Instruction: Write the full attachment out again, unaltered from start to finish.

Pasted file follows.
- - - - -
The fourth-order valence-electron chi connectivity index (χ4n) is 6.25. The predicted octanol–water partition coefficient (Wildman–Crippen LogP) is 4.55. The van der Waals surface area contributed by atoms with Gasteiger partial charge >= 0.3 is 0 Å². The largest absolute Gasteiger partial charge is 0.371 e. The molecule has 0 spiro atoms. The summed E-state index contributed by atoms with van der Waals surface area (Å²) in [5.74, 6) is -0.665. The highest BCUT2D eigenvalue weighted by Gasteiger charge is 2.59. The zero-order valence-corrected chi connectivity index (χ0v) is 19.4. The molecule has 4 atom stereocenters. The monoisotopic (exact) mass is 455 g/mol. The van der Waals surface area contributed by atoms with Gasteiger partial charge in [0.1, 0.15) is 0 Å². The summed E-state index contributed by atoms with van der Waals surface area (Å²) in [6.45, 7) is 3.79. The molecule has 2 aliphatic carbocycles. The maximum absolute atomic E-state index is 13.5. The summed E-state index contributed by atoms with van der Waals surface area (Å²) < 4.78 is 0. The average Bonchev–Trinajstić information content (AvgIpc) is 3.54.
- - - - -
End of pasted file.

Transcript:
The fourth-order valence-electron chi connectivity index (χ4n) is 6.25. The predicted octanol–water partition coefficient (Wildman–Crippen LogP) is 4.55. The van der Waals surface area contributed by atoms with Gasteiger partial charge >= 0.3 is 0 Å². The largest absolute Gasteiger partial charge is 0.371 e. The molecule has 0 spiro atoms. The summed E-state index contributed by atoms with van der Waals surface area (Å²) in [5.74, 6) is -0.665. The highest BCUT2D eigenvalue weighted by Gasteiger charge is 2.59. The zero-order valence-corrected chi connectivity index (χ0v) is 19.4. The molecule has 4 atom stereocenters. The monoisotopic (exact) mass is 455 g/mol. The van der Waals surface area contributed by atoms with Gasteiger partial charge in [0.1, 0.15) is 0 Å². The summed E-state index contributed by atoms with van der Waals surface area (Å²) in [6.45, 7) is 3.79. The molecule has 2 aliphatic carbocycles. The maximum absolute atomic E-state index is 13.5. The summed E-state index contributed by atoms with van der Waals surface area (Å²) < 4.78 is 0. The average Bonchev–Trinajstić information content (AvgIpc) is 3.54.